Each year at this time I’m always amazed by all the new, ever-more-sophisticated toys I see advertised. Sometimes I find myself wondering if maybe they might be just a little too…complicated.
Don’t get me wrong, I’m not against sophisticated toys…there may even be a few that I wouldn’t mind checking out. But all this advertising got me thinking about the childhood toys that evoke my favorite memories. I remember a few store-bought toys over the years that I really loved. Building blocks and Erector Sets come to mind and of course there were Lincoln Logs, toy cars and trucks…the usual boy-type toys.
But my strongest childhood memories don’t come from a toy store. Instead, ordinary household objects (oh, say, for example, an empty cardboard box) were what provided me with hours of imaginative entertainment. All my fondest and most vivid memories of playtime are of the times when I imagined my own adventures using simple toys for my props.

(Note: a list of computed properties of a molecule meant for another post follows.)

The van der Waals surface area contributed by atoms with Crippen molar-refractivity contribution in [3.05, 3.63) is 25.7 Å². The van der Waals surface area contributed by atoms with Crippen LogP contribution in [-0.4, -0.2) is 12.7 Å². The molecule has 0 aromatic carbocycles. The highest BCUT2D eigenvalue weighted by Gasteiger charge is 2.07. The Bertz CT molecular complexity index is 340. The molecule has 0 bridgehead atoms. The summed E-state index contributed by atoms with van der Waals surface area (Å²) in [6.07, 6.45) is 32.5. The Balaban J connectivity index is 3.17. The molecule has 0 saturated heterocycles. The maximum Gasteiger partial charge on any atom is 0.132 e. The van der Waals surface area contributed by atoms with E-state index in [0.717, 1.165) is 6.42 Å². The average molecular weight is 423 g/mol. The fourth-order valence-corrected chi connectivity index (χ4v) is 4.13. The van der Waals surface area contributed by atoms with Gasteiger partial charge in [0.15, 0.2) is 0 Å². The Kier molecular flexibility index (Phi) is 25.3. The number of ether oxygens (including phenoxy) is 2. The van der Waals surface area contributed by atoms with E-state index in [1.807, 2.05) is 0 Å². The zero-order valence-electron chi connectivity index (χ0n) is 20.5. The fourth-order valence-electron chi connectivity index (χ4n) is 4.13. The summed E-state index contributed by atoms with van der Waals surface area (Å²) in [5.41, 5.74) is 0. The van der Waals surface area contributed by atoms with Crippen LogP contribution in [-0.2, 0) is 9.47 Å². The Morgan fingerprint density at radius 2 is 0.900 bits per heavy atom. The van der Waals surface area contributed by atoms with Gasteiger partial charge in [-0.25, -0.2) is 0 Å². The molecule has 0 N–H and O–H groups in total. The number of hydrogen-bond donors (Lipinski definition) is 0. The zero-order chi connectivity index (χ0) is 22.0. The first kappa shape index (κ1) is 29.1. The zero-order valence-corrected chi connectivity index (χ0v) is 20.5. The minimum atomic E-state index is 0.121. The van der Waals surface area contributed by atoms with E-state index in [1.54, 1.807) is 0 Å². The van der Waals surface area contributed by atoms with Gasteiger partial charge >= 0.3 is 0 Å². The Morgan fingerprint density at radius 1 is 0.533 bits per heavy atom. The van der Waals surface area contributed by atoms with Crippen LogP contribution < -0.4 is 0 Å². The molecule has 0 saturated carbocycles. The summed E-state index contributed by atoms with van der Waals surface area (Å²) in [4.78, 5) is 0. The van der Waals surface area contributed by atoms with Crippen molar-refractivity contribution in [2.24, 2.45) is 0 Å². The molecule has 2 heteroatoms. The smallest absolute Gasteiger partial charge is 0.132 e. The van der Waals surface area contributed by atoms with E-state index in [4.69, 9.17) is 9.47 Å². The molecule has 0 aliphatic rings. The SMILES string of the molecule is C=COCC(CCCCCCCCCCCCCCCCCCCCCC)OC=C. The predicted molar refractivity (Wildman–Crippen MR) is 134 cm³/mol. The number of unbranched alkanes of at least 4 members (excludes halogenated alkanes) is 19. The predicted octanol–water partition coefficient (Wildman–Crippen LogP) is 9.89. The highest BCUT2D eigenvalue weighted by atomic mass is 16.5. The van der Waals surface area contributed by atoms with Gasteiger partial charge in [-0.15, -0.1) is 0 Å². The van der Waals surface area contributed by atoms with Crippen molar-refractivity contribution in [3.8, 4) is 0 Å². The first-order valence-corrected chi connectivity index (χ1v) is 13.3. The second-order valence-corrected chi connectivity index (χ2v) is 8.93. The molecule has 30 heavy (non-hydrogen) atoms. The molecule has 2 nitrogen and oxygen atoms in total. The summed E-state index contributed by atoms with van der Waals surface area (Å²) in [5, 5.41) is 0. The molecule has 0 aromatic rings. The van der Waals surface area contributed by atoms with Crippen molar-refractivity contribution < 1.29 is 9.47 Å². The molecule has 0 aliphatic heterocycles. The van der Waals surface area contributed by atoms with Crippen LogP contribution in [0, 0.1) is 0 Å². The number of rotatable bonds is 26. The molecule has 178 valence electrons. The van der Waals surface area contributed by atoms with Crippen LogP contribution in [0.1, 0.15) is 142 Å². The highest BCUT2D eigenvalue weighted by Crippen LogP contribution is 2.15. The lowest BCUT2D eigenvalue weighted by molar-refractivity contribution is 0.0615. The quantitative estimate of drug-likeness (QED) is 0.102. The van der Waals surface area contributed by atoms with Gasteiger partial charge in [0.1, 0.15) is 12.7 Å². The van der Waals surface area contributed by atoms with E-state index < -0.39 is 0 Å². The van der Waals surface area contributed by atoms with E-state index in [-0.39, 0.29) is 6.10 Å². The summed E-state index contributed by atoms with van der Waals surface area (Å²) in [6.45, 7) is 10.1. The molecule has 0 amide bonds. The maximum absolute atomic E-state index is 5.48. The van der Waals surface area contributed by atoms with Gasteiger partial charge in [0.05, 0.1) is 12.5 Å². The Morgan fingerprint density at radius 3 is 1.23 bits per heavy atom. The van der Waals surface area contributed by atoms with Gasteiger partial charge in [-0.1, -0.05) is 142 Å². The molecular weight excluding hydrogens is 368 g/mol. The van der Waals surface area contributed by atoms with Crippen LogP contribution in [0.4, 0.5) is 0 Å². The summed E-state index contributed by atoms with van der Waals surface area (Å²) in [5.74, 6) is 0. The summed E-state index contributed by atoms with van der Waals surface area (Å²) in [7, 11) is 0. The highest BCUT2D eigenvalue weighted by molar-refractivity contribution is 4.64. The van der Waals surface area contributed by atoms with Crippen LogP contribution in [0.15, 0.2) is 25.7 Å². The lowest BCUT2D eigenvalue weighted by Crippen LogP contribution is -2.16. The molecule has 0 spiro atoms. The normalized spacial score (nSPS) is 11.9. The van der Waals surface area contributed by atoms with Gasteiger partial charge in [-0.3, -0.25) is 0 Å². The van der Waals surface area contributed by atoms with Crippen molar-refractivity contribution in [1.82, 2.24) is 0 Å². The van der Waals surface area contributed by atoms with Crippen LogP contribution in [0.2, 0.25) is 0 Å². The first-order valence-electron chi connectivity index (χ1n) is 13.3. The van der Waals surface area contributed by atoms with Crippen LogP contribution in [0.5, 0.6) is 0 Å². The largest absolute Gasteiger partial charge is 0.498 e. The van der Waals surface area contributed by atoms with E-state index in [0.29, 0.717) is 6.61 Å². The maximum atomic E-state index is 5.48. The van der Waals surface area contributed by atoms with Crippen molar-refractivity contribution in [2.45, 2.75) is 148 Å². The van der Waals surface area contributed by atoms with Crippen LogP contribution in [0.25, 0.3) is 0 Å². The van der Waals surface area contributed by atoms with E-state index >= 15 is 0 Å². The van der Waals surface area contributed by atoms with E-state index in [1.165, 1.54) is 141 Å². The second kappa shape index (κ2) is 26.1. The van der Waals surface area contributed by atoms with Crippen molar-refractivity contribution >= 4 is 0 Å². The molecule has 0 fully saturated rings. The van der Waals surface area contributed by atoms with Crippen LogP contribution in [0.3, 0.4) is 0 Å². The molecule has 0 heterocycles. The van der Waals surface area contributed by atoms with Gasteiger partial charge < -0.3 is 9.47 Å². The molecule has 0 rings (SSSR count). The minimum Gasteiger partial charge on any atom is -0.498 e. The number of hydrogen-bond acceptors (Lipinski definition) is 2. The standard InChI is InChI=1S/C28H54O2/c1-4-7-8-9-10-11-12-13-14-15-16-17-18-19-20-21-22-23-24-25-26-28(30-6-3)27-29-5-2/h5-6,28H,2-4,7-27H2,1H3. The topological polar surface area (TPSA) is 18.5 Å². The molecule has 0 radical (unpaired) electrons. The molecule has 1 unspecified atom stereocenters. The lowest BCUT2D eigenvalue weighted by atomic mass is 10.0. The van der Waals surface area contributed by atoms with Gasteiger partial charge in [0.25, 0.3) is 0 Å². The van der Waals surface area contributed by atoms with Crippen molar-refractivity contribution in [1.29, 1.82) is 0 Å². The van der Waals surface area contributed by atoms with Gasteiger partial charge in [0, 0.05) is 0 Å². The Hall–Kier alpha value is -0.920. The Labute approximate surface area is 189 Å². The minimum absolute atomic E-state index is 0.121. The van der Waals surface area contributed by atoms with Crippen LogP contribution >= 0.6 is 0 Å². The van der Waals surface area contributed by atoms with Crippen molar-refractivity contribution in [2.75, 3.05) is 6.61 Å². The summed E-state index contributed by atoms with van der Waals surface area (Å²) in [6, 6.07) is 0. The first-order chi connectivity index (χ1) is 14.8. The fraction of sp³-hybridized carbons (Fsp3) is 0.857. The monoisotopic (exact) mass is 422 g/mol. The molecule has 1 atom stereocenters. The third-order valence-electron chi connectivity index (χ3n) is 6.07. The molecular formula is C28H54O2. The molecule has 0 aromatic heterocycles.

One of the best things about kids is their endless capacity for imagination and the joy they get out of it. And it’s truly amazing to watch how they can play with the simplest thing and make it become anything they want. That was certainly the case with me. Imagination is a crucial skill: it allows us to see beyond what’s in front of us and envisage what could be…it’s a skill that serves us well as we become problem-solving adults. The seeds of that ability are sown in imaginative childhood play.
To all of my blog readers: I’d love to hear your memories about your favorite toy or activity as a child. Please don’t be shy.
Here’s something I wrote years ago to pay homage to what I think of as one of the greatest of all simple toys…the cardboard box.
The hours seemed like minutes
in a world that I had made.
My adventures without limits
outdid the video arcade.
As captain of my own ship,
I could go from place to place.
At speeds that baffled science,
I explored uncharted space.
What destination will I choose?
My crew is standing by.
The computer says we’re ready,
and the ship is good to fly.
So I fired up the engines,
about to start my ride,
when my mother interrupted,
“Take that filthy box outside!”